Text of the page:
Dealership F&I departments are missing out on sales opportunities related to the negative equity held by Canadian auto consumers, industry experts say.
Negative equity occurs when the amount owed on a vehicle exceeds its value.
According to data by J.D. Power’s Power Information Network, quarterly averages for negative equity fluctuated between $6,830 and $8,354 per new-vehicle transaction in 2020. In the first quarter of 2021,
the average was $7,328, a 12-per-cent year-over-year decrease.
Robert Karwel, head of the J.D. Power automotive practice in Canada, said that negative equity fluctuates through the calendar year and is typically highest in the first quarter.
Because of the global microchip shortage hampering new-vehicle inventories and putting more pressure on used sales, “We’re expecting negative equity to trend down this year because people’s trade-ins are worth substantially more,” Karwel said.
Negative equity paves the way toward selling such products as extended warranties and guaranteed asset protection insurance — GAP insurance — said Hector Bosotti, national trainer for dealer training at Toronto-based Wye Management.
“A lot of F&I managers don’t even offer it,” Bosotti said. “Business managers just pick the low-hanging fruit. ... They’re making enough money just selling one or two items and not offering a full a menu of the protection plans that are available.”
In general terms, GAP insurance covers the difference between the amount owing on a vehicle and its valuation in the event of write-off, such as from a collision or theft. Without GAP insurance, the vehicle owner or lessee is on the hook for the difference, and negative equity can increase the exposure.
DEALERS MISSING OUT
The product offers high margins for dealers, Bosotti said, with profits per sale ranging on average between $500 and $2,000. Automakers’ leasing arms are also reducing the amount of GAP insurance being included in leasing arrangements, he said, meaning that consumers might not be aware that a loss greater than the list value of the vehicle might not be covered. However, few dealers are educating consumers on when they should consider GAP insurance and what it covers, an approach that could help make sales, he said.
“I can count on my right hand the number of F&I managers that actually produce any type of video vignettes on the need for [service contracts] and GAP coverage,” Bosotti said.
Service contracts form another key piece of the puzzle when setting up a long-term financing arrangement for a customer in a negative-equity position, Bosotti said. If the customer sees that a standard warranty doesn’t cover the period under which the amount owed on the loan is greater than the value of the vehicle, then that customer could be more inclined to purchase an extended service contract for a sense of security in keeping the vehicle longer.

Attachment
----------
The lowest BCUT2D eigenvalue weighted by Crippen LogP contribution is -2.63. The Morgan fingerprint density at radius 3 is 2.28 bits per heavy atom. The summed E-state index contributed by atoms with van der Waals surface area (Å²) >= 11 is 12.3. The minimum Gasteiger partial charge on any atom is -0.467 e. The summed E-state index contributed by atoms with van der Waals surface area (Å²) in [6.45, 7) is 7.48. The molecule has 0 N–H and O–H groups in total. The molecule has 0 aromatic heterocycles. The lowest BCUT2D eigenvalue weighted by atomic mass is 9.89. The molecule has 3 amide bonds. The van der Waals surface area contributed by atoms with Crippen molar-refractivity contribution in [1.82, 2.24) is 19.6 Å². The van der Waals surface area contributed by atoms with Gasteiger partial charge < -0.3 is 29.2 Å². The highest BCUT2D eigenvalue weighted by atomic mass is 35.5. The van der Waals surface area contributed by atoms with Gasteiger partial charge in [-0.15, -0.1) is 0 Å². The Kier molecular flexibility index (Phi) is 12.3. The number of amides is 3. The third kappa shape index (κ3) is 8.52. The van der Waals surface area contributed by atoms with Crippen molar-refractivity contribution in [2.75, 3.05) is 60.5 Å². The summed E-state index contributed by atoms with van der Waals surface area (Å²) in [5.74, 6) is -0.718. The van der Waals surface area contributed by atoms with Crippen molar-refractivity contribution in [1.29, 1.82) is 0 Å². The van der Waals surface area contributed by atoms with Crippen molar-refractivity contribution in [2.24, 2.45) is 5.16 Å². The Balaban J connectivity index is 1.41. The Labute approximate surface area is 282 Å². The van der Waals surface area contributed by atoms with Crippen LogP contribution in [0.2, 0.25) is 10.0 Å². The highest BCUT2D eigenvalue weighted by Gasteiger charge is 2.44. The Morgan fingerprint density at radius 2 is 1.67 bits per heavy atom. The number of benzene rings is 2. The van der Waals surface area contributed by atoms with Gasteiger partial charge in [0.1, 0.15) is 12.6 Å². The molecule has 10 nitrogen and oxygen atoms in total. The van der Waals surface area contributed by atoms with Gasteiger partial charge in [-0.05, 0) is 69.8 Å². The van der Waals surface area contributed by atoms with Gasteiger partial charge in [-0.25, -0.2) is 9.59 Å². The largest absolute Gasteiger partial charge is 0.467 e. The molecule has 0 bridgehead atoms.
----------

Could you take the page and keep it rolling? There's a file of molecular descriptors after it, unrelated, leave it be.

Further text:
Fewer than 15 per cent of customers return to the selling dealership for service once a warranty expires, Bosotti said. Extended service contracts play a role in retaining service business for a longer period, he said.
As an alternative to GAP insurance, some dealers offer a vehicle loss privilege program (VLPP). In the event of a total vehicle loss, the customer receives a similar payout to that offered through GAP insurance.
However, VLPP is not an insurance product. Instead, it is billed as a loyalty program in which the payout is a credit that can only be used toward the purchase of a new vehicle from the selling dealership. The customer can also choose to purchase additional protection for total loss, partial loss or theft in addition to negative-equity coverage.
“The challenge with the GAP insurance product nationally is that each province has different rules on how [dealers] can sell the product,” said Gurpreet Banwait, product manager for LGM Financial Services, which includes VLPP in its product portfolio.
“Whereas traditional GAP insurance would only cover that [equity] gap, this product can add additional benefits [and] the customer would come back to the dealership to replace their vehicle at that dealership.”
‘PEOPLE CAN HANDLE IT’
Negative equity peaked in Canada in the first quarter of 2020 when the average crossed $8,000 for the first time, Karwel said. The figures returned to a typical cycle for the rest of the year, with averages of $7,887 in the second quarter, $7,113 in the third and $6,830 in the fourth quarter, before rising again slightly in the first quarter of 2021 to an average of $7,328. Negative equity was a factor in about 30 per cent of transactions, which was slowly trending upward, Karwel said.
“It’s due to longer-term loans, and lower down payments, while customer trade-in cycles remain on relatively short time frames.
“To put it into perspective, five years ago, negative equity was 27 per cent.”
COVID-19 has had an impact, however.
“We are noticing trade-in values increasing, and down payments on new vehicles increasing, which both are good news to helping reduce negative equity now and in the future.”
While negative equity is persistent, “people can handle it,” Karwel said. Consumers understand that reversing negative equity simply means keeping their vehicles until the loans are no longer upside-down, he said.
With front-end profits climbing as transaction prices increase, dealers are currently heavily focused on those gains and could be missing out on F&I profit opportunities that go hand in hand with long-term financing, Karwel said.
The average transaction price in Canada crossed the $40,000 mark for the first time in December 2020, according to J.D. Power.
“A sharp dealer is going to still keep on attacking [their F&I office profitability] with the same vigour,” Karwel said, “even though they’re making more this year from the front end.”